The more you realize that Kennicott is right–it is disaster when four of the five Kennedy Center honorees are avatars of centralized, corporatized, for big profit popular culture. Only one, Carmen de Lavallade represents classical, non-profit art forms.
It’s not that popular art forms don’t belong in what is, at least by default our national theater, it’s that KC should not become a pawn of the faux-elitist witch hunts.
And it’s time to disabuse ourselves of the fantasy that something like hip-hop, at this stage of its development, remains some kind of demotic, folk art form, for all that it may have begun that way.
It’s fine with me to put hip-hop into the KC pantheon, but not at the expense of other things, and not because KC has decided to play defensive.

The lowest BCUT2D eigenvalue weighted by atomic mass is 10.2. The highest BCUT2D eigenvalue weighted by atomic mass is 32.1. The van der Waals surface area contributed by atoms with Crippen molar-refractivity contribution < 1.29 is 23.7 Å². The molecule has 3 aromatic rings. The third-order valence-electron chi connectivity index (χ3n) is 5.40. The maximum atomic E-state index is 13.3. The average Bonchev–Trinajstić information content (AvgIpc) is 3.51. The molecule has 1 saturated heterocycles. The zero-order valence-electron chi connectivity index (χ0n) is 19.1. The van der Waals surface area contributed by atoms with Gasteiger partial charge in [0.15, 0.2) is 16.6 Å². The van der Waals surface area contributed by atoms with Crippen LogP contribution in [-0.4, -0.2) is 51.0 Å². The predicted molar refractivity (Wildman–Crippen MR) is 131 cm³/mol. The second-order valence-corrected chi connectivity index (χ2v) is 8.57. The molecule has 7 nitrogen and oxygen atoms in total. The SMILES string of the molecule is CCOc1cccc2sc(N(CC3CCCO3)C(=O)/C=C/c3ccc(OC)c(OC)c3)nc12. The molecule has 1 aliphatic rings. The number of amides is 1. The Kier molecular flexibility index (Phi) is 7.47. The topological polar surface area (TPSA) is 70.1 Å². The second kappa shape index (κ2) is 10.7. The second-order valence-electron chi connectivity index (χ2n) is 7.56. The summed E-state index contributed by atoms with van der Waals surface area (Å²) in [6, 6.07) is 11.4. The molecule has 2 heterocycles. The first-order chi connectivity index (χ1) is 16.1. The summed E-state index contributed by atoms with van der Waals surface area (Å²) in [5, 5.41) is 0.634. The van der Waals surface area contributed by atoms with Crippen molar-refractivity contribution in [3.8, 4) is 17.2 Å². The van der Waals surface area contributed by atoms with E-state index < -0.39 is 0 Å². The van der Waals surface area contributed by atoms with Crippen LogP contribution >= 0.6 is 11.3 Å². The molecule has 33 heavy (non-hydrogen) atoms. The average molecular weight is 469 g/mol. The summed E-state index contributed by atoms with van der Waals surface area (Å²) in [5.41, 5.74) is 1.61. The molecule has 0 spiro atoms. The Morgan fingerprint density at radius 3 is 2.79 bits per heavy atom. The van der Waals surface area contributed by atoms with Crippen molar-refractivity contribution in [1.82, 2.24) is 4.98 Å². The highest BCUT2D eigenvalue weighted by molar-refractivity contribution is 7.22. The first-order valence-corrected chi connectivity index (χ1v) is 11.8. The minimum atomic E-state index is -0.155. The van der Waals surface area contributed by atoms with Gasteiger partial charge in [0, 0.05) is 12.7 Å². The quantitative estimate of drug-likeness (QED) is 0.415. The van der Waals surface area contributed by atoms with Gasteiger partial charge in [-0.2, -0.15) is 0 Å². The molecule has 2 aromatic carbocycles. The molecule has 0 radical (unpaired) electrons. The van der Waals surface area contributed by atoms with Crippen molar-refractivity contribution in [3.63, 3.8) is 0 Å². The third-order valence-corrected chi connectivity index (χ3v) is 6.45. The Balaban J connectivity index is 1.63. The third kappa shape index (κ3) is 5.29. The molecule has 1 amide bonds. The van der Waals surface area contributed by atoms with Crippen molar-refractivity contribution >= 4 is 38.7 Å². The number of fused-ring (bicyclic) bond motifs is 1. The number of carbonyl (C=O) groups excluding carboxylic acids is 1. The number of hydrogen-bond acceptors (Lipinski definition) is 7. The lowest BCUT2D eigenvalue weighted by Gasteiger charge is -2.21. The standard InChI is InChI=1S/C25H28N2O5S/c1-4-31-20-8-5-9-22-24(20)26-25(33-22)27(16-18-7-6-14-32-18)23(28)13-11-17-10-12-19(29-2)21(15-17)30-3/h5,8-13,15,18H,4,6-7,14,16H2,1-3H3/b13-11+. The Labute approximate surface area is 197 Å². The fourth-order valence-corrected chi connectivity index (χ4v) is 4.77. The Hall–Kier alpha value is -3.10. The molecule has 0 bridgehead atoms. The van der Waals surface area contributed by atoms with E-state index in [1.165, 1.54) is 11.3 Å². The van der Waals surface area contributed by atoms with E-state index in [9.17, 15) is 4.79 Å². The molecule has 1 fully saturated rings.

KC should be reiterating that it is championing art forms that the public does not get to see enough of–that have been crowded out by our insanely marketplace-driven corporate entertainment behemoths. These art forms comprise an essential role in America’s cultural legacy and identity.
Kennedy Center remains a great institution that hosts an enormous range of cultural offering. I love seeing ballet there because the stage is relatively big and the auditorium not too big–the perfect balance.
But Kennicott identifies dangerous policy capitulation that seems to be gaining momentum there.